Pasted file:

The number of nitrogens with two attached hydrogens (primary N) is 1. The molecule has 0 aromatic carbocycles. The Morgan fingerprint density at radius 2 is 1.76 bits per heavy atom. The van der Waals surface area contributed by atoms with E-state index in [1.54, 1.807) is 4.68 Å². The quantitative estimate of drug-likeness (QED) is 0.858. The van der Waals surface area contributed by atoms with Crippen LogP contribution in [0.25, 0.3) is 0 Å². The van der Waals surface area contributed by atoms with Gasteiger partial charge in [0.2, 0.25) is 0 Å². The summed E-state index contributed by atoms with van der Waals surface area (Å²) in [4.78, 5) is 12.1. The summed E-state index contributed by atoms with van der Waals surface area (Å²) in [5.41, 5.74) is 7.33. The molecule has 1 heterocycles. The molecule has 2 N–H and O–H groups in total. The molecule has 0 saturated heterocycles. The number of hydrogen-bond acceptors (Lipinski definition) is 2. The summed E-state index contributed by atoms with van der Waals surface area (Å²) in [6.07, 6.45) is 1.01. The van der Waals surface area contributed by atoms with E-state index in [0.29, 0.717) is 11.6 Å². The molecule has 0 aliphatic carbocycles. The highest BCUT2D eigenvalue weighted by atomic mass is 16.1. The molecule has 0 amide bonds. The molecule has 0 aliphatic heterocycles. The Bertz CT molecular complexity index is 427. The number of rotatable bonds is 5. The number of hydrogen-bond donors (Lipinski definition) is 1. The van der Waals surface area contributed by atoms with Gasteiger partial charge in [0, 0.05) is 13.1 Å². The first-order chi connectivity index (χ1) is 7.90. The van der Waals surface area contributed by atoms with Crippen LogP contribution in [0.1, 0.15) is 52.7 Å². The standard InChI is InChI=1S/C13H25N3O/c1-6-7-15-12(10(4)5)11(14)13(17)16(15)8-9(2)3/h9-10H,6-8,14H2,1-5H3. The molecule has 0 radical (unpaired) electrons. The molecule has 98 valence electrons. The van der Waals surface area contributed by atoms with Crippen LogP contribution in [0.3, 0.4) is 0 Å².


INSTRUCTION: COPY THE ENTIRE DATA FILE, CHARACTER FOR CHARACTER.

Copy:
The number of nitrogens with two attached hydrogens (primary N) is 1. The molecule has 0 aromatic carbocycles. The Morgan fingerprint density at radius 2 is 1.76 bits per heavy atom. The van der Waals surface area contributed by atoms with E-state index in [1.54, 1.807) is 4.68 Å². The quantitative estimate of drug-likeness (QED) is 0.858. The van der Waals surface area contributed by atoms with Crippen LogP contribution in [0.25, 0.3) is 0 Å². The van der Waals surface area contributed by atoms with Gasteiger partial charge in [0.2, 0.25) is 0 Å². The summed E-state index contributed by atoms with van der Waals surface area (Å²) in [4.78, 5) is 12.1. The summed E-state index contributed by atoms with van der Waals surface area (Å²) in [5.41, 5.74) is 7.33. The molecule has 1 heterocycles. The molecule has 2 N–H and O–H groups in total. The molecule has 0 saturated heterocycles. The number of hydrogen-bond acceptors (Lipinski definition) is 2. The summed E-state index contributed by atoms with van der Waals surface area (Å²) in [6.07, 6.45) is 1.01. The van der Waals surface area contributed by atoms with E-state index in [0.29, 0.717) is 11.6 Å². The molecule has 0 aliphatic carbocycles. The highest BCUT2D eigenvalue weighted by atomic mass is 16.1. The molecule has 0 amide bonds. The molecule has 0 aliphatic heterocycles. The Bertz CT molecular complexity index is 427. The number of rotatable bonds is 5. The number of hydrogen-bond donors (Lipinski definition) is 1. The van der Waals surface area contributed by atoms with Gasteiger partial charge in [0, 0.05) is 13.1 Å². The first-order chi connectivity index (χ1) is 7.90. The van der Waals surface area contributed by atoms with Crippen LogP contribution in [0.1, 0.15) is 52.7 Å². The standard InChI is InChI=1S/C13H25N3O/c1-6-7-15-12(10(4)5)11(14)13(17)16(15)8-9(2)3/h9-10H,6-8,14H2,1-5H3. The molecule has 0 radical (unpaired) electrons. The molecule has 98 valence electrons. The van der Waals surface area contributed by atoms with Crippen LogP contribution in [0.3, 0.4) is 0 Å².